“It’s our job.” Fox said. “Fire team alpha, stay back and out of sight. Bravo, switch to infrared LOS comms. Direct interface only. We don’t want to give them any more warning than they already have.”
We all switched to IR vision, and waited for our eyes to adjust to the monochrome dark. On top of each of our helmets, a light flashed, visible only to each of us, and only when we were in direct line of sight. It took me a moment to remember the protocol, but after a few seconds the rapid flashes started to make sense to me, and took on the sound of human voices.
“Alright. Keep your eyes open and don’t drift off. And keep in mind we can only hear you when we’re looking at you.” Fox said. Her voice was much more intense than usual; more emphatic. This was how she sounded in her own head. “I want you to all check in at thirty second intervals.”
We all voiced our assent, and began the march down the dusty decaying halls.
The atmosphere processor was a huge deal, about the size of a borough of a major city. Before the Apop III was terraformed, it along with countless others were constructed in the asteroid belt, and shipped down piecemeal to the surface, where they began the millennium-long task of making the planet habitable. The project was abandoned after multiple cost overruns and a recession scared away all the investors. Being in such a remote location, it wasn’t even worth salvaging or maintaining, so they left it to rot. Even though the project was never finished, the planet was perfectly habitable in the polar regions, and the lack of any political powers to stick their nose into things made it the premiere place for all kinds of scumbags and libertarians to congregate.
According to intel, this part of the facility was never used by squatters. It didn’t have any working communications equipment, and the electricity was spotty. What facilities could be expected to be operational were probably picked clean by scavengers centuries ago.
The plastic and metal panels were supposed to be made of materials that would last forever in any environment, back before anyone had ever tested to see what a thousand years would do to anything. Even the most durable alloys were corroding, rusty burgundy and purple. I didn’t know it at the time, but the air smelled heavily of copper and sulfur corrosion.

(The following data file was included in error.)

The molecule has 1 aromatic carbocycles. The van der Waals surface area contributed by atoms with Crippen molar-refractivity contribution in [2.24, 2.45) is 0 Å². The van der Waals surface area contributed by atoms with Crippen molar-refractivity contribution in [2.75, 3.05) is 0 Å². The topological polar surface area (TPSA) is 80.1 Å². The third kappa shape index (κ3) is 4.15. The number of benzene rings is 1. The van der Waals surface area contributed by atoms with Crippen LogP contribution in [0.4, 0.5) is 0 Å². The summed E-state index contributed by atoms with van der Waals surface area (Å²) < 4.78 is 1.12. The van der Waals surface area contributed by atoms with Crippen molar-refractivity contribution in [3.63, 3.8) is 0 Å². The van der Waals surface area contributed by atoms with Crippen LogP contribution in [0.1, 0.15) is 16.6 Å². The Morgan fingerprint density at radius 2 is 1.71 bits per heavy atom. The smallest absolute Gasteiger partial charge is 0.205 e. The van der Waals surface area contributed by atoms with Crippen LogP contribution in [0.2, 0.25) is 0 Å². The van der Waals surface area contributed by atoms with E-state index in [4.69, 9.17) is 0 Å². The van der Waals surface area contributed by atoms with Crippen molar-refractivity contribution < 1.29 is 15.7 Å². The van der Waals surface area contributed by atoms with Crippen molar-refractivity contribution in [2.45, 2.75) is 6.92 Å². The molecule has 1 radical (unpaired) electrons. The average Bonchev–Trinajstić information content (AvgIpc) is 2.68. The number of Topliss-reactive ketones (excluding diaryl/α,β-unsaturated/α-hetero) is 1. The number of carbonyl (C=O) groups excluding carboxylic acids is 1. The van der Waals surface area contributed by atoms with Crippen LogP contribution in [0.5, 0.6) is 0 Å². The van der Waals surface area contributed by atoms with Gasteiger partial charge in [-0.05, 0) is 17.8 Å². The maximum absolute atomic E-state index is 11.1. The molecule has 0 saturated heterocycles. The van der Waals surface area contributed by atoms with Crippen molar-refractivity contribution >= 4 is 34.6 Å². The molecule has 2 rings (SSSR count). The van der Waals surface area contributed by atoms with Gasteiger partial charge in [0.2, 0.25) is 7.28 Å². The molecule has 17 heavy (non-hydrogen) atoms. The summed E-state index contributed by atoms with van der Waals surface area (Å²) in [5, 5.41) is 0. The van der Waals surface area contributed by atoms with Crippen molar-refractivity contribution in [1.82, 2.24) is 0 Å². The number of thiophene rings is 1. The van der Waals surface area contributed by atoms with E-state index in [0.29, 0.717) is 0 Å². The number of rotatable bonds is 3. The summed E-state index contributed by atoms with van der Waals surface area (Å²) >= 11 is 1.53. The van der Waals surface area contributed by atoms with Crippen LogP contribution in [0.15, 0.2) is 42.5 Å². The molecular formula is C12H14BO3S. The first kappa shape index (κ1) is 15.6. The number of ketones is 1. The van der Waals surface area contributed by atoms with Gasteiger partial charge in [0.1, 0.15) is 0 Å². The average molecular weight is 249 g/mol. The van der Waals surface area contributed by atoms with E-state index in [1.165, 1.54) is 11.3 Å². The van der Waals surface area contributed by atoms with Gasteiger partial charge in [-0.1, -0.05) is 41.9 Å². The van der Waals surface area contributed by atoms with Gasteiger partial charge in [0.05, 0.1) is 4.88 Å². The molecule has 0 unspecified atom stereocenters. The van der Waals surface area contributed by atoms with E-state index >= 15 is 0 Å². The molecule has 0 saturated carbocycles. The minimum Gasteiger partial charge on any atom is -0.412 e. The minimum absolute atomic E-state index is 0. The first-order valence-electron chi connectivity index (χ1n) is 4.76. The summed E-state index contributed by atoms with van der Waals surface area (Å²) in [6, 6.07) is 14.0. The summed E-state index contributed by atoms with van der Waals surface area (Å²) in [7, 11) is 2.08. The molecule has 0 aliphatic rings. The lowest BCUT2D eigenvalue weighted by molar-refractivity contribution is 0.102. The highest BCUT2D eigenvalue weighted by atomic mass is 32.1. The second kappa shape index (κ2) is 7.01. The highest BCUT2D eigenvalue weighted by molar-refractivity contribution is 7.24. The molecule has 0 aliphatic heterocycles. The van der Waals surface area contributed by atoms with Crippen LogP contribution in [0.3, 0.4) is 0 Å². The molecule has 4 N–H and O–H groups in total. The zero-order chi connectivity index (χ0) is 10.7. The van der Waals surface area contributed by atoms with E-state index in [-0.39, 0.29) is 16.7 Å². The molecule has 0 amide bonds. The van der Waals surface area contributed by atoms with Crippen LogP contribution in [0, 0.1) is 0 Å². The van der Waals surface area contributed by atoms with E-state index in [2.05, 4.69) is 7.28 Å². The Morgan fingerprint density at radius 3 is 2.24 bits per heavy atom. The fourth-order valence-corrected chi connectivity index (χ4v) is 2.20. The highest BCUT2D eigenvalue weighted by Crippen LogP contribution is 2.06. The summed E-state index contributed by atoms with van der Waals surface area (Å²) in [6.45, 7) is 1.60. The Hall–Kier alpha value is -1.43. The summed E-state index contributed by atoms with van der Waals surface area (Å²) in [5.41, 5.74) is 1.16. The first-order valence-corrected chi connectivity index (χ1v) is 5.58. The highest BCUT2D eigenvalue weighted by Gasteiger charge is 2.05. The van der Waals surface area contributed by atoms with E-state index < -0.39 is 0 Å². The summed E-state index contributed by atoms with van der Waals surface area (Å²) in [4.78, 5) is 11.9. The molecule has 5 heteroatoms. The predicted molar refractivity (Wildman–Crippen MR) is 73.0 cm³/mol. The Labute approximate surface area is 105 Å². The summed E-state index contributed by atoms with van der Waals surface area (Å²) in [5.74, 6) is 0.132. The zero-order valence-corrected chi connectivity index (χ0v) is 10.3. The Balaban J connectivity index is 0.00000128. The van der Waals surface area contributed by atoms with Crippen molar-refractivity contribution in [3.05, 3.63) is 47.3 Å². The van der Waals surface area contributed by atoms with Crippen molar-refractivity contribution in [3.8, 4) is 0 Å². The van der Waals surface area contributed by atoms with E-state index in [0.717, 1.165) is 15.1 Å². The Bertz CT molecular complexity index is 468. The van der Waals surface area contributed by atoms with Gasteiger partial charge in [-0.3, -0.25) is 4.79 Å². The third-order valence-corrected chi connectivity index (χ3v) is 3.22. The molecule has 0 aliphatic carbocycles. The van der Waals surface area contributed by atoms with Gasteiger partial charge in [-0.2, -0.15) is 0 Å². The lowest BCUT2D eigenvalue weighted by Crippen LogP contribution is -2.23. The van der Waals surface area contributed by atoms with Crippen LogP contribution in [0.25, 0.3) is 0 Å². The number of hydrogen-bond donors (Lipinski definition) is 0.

Every hallway looked the same, and in the dim light your peripheral vision was dulled. Only the flashing lights, the voices of my comrades stood out.
“It looks like a haunted house down there,” Jay said. “Are you all having fun being scared?”
We couldn’t tell her to shut up. A burst transmission this deep in the facility would give away our position. All we could manage was a steady stream, a pencil-thin LOS transmission to an Angel satellite in orbit.
“I think I hear something,” Rourke said. “It sounds like… a beat?” Sure enough, when we all stood still in the darkness we could hear the rhythm and fell the steady repetitive knock-knock of club music somewhere in the distance. We traced it down a long winding corridor, until we say a small patch of light shining through a rusted patch in a wall.
“Hold back, squad,” Fox said. “Parker. I want a roach probe through that hole. Use a micro wire. I don’t want any radio. And move quietly. Their mics can hear a mouse get sucked into a jet engine.”
“You tried that before?” Parker said, with a slight smirk. “God damnnit woman I know to use a fucking wire. Do you think I’m stupid?”
“Do you want me to answer that?” Fox snapped back.
“I’d love you to but I don’t think this is time for it baby.” Parker said. He climbed up a pile of broken metal shards the size of compact cars, and pushed a tiny black capsule through. On the other side of the hole, it sprang to life with tiny mechanical legs, skittered across the ceiling, and searched for a better view.
“Everyone look at me,” Parker said. “I’m going broadcast the feed.”
The flashes on his helmet suddenly stopped sounding like words. The flashes began to correspond with colors, sother sounds, sensations of tiny tooth-pick like legs on a metal surface. It’s impossible to describe it if you’ve never been hooked up to a direct sensory feed, but it was like I had a second body, several meters way in the other room. I could see and feel everything it did in perfect resolution.
“Ooooh it looks like a night club!” Jay said. “What song are they playing? Does anyone know? It’s really dapper down!”